We find ourselves on the brink of the next major tournament in world football, Euro 2016. Following a period of limited footballing activity, one of our members of staff, Ben, has decided to delve into what it’s like to be a football fan:
Football appears to be a consistently evolving economical force. With a seemingly endless supply of commercial opportunities, we’ve seen more money pumped into the sport so those wealthy enough can get even more money out of it. At the age of 25, I may have grown-up in the ‘modern football era’ but even in a relatively short period of time, I’ve seen massive changes in the structure of competitions, the running of football clubs, the mentality of players and most recently, where a club might call ‘home’. Although there may be several contributing factors to these changes, there is most certainly one thing that rules all. Money.
When analysing the impact money has had on the sport of football, I began to wonder if there was one thing money might not change. One thing that the greed of others and potential financial reward couldn’t alter. Aside from the cynics amongst us, I believe there is one thing that hasn’t changed (or at least hasn’t changed so drastically) in the game of football. What it means to be a fan. Not what it’s like to be a fan, we know match day tickets can cost a small fortune nowadays (not to mention the obligatory pie and cuppa that goes with it) and you practically have to take out a loan to buy the latest version of your team’s kit. That is the experience of being a fan, I’m referring to the emotion of being a fan. Our passion for a certain team, our adulation of our favourite players, the ecstasy we can’t contain after beating our local ‘enemies’ or the frustration we take out on others after losing three valuable points. We may not look like your perception of it, we may not act like your perception of it (for the most part anyway) but us true football fans are almost like a modern day tribe.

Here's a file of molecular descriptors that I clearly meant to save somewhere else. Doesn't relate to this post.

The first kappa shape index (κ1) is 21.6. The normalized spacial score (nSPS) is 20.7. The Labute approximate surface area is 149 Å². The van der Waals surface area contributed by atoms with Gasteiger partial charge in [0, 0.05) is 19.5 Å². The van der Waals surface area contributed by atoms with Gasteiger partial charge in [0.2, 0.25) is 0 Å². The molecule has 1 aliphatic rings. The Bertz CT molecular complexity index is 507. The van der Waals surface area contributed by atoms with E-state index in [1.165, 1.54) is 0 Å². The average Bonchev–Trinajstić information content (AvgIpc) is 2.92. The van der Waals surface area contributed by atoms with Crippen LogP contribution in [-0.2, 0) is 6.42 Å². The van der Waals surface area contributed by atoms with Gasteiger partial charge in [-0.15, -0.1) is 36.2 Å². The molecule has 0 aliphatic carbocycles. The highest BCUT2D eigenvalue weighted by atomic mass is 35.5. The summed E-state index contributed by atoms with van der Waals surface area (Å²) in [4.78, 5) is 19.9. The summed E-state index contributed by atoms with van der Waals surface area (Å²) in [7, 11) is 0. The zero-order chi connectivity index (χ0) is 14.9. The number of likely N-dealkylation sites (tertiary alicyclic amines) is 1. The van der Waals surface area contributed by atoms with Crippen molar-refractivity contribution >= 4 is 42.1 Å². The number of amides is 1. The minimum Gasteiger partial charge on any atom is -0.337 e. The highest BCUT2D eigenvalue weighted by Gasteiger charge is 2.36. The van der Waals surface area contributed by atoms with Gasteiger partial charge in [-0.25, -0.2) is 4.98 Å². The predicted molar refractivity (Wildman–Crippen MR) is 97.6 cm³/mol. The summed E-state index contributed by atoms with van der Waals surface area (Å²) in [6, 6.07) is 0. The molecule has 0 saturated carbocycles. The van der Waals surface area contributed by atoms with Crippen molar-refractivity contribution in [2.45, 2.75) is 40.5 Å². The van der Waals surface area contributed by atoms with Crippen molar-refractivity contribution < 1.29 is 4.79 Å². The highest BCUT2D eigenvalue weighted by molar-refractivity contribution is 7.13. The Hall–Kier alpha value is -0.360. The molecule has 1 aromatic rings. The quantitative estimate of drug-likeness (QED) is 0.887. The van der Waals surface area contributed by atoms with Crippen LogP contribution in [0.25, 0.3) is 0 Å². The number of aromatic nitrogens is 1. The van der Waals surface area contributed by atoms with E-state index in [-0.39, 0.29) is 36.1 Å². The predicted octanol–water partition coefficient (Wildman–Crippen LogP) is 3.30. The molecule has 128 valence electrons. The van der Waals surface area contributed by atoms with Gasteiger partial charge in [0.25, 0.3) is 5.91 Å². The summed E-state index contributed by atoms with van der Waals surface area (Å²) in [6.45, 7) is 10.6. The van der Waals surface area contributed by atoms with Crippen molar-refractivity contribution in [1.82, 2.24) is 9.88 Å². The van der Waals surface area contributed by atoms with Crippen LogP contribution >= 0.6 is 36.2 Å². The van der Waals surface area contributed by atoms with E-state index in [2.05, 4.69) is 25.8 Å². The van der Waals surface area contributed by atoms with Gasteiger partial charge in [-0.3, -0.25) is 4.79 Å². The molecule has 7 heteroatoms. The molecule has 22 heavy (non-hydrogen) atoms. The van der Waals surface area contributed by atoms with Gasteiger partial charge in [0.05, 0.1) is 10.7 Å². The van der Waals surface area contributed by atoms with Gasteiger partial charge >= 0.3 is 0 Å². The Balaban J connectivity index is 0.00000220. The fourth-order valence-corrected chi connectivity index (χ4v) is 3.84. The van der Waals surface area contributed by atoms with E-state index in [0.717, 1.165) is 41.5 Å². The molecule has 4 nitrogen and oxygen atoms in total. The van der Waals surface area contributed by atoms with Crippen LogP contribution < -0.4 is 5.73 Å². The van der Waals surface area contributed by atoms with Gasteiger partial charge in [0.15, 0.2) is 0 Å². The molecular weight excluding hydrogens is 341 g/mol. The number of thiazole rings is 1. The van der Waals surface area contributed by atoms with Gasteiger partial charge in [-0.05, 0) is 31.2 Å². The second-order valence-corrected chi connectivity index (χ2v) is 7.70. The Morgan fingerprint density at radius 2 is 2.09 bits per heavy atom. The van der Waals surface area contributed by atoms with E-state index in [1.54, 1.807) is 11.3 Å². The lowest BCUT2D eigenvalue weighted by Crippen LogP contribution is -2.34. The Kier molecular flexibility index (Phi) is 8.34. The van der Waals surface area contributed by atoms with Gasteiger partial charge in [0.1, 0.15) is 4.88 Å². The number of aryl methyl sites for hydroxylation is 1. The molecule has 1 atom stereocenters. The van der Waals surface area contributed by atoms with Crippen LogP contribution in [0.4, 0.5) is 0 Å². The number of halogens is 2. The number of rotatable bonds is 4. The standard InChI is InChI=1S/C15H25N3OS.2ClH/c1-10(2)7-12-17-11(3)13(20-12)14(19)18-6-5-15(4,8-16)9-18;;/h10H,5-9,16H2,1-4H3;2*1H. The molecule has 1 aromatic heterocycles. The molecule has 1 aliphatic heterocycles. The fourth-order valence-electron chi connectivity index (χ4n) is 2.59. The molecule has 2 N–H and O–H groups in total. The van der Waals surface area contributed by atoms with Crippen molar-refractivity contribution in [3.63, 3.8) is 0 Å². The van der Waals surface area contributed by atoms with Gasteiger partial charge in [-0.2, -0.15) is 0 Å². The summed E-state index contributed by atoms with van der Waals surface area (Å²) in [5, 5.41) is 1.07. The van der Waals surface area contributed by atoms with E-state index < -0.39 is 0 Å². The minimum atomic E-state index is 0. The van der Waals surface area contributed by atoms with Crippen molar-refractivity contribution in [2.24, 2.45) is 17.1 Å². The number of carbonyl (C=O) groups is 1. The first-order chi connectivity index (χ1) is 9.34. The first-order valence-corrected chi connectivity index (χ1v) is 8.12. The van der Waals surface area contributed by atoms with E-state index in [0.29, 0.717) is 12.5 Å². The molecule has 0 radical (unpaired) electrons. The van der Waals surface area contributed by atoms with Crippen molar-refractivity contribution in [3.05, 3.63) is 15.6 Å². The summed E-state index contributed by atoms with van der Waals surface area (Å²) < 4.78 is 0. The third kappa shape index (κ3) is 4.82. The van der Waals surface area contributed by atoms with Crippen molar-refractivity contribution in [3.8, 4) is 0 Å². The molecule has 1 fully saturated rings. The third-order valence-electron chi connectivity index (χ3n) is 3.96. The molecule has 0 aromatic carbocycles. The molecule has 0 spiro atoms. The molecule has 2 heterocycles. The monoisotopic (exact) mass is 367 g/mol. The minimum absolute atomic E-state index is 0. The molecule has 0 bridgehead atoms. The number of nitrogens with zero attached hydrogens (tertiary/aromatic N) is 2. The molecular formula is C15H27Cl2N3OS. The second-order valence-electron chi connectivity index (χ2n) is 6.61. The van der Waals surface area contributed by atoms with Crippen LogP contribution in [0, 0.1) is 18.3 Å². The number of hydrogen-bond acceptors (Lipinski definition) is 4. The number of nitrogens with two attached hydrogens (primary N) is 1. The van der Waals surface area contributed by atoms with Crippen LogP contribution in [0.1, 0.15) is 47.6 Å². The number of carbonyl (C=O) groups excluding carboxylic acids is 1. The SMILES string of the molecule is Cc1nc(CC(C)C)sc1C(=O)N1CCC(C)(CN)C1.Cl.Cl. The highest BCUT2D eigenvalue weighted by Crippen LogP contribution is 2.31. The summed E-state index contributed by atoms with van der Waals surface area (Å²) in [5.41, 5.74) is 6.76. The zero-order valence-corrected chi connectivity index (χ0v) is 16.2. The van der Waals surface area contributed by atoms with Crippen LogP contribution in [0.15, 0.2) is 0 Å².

We have our ceremony of watching the game, our match day rituals and superstitions, the team we worship and the players we see as heroic figures. There’s our badge or crest that symbolises who we are, our tribal colours and garments that represent to whom we belong, as well as our chants and songs that are used to express our devotion. Many fans even go as far as having their team permanently etched onto their skin as a means of expressing such a deep connection to them. Although a group of strangers, we are brought together by our loyalty and shared beliefs, a common desire amongst us all, the desire to achieve dominance over other clubs. Our sense of belonging to this tribe and similar values as individuals can be determined by all kinds of reasons, be it territorial, hereditary or as is becoming increasingly common in later generations of fans, choice.
Certain connections are bound to be drawn between comparing football fans to a tribe. Hooliganism is one such comparison that I won’t be paying too much attention to. The aggressive and primitive actions that so often dominated society’s view of football in the past appears to be fading. That isn’t to say it is non-existent in the modern game, it just isn’t as prevalent as it was a few decades ago. The point of this article isn’t to analyse if we act like a tribe in terms of primal behaviours, it is to assess whether we feel like a tribe. In amongst all the changes in the modern game, do we, as fans, still feel like a community or is there as much disparity amongst us as there is between ourselves and those that have ‘control’ over the game?
There are, of course, exceptions to this notion of football fandom being a kind of modern day tribe. Nowadays, supporters seem happy to ‘jump ship’ and follow another club in the quest for success. Some supporters stake claim to multiple clubs and no longer have just one to which they devote all of their passion, they are selective and calculated rather than intuitive. This is why I refer to such people as ‘supporters’. They don’t become part of a club or immerse themselves in it, they merely ‘support’ a club. Foreign investment means the leaders, those in charge, no longer try to appease the community but simply try to bolster their bank balance. It may well be that gone are the days of fans having an influence over decisions made by the club. If the money involved in the game continues to grow as an overriding factor, we may end up with players being sold at will (providing the offer is big enough), regardless of how much they are loved by the club’s loyal following. Seeing someone who is a ‘fan favourite’ being employed as a club’s manager could quickly become a thing of the past.
For so many fans, who we support becomes part of who we are, a collective expression of identity. There may be various psychological factors that determine how this expression of identity is portrayed in our behaviour but at the very core, the identity remains the same. There are very few aspects of modern day life where people of different backgrounds, class, age, race and even political views can find common ground and feel as one in a community. I may be an optimist for believing that this idea of a tribal belonging still remains in football but that’s all it is, a belief. A hope, perhaps.